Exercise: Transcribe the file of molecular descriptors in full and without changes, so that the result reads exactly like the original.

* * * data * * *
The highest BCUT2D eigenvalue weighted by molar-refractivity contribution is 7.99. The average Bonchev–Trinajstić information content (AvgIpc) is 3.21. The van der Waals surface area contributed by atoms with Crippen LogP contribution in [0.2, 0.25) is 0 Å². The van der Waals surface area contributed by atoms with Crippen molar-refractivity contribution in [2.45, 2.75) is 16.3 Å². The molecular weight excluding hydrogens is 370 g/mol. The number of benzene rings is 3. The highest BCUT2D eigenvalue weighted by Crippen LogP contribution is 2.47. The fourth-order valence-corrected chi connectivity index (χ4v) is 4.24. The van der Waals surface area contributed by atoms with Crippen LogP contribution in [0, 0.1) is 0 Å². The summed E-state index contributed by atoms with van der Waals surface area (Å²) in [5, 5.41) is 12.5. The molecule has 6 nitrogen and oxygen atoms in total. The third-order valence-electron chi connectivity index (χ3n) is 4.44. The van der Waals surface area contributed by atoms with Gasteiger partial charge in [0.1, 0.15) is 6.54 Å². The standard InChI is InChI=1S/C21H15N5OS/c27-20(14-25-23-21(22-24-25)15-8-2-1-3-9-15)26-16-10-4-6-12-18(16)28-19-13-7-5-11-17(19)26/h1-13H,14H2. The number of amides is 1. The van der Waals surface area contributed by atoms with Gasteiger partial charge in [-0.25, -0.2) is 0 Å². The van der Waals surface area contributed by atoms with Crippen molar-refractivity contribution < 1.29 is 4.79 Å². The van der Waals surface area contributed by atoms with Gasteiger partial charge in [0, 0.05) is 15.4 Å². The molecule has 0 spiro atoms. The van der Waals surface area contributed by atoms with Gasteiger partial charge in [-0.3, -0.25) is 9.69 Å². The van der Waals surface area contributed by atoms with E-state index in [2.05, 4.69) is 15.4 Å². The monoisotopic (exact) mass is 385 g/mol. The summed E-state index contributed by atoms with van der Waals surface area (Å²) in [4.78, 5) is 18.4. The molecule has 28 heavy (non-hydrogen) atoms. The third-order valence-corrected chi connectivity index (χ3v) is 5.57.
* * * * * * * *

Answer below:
The highest BCUT2D eigenvalue weighted by molar-refractivity contribution is 7.99. The average Bonchev–Trinajstić information content (AvgIpc) is 3.21. The van der Waals surface area contributed by atoms with Crippen LogP contribution in [0.2, 0.25) is 0 Å². The van der Waals surface area contributed by atoms with Crippen molar-refractivity contribution in [2.45, 2.75) is 16.3 Å². The molecular weight excluding hydrogens is 370 g/mol. The number of benzene rings is 3. The highest BCUT2D eigenvalue weighted by Crippen LogP contribution is 2.47. The fourth-order valence-corrected chi connectivity index (χ4v) is 4.24. The van der Waals surface area contributed by atoms with Crippen LogP contribution in [0, 0.1) is 0 Å². The summed E-state index contributed by atoms with van der Waals surface area (Å²) in [5, 5.41) is 12.5. The molecule has 6 nitrogen and oxygen atoms in total. The third-order valence-electron chi connectivity index (χ3n) is 4.44. The van der Waals surface area contributed by atoms with Gasteiger partial charge in [0.1, 0.15) is 6.54 Å². The standard InChI is InChI=1S/C21H15N5OS/c27-20(14-25-23-21(22-24-25)15-8-2-1-3-9-15)26-16-10-4-6-12-18(16)28-19-13-7-5-11-17(19)26/h1-13H,14H2. The number of amides is 1. The van der Waals surface area contributed by atoms with Gasteiger partial charge in [-0.25, -0.2) is 0 Å². The van der Waals surface area contributed by atoms with Crippen molar-refractivity contribution < 1.29 is 4.79 Å². The van der Waals surface area contributed by atoms with Gasteiger partial charge in [0, 0.05) is 15.4 Å². The molecule has 0 spiro atoms. The van der Waals surface area contributed by atoms with Gasteiger partial charge in [-0.3, -0.25) is 9.69 Å². The van der Waals surface area contributed by atoms with E-state index in [2.05, 4.69) is 15.4 Å². The monoisotopic (exact) mass is 385 g/mol. The summed E-state index contributed by atoms with van der Waals surface area (Å²) in [4.78, 5) is 18.4. The molecule has 28 heavy (non-hydrogen) atoms. The third-order valence-corrected chi connectivity index (χ3v) is 5.57.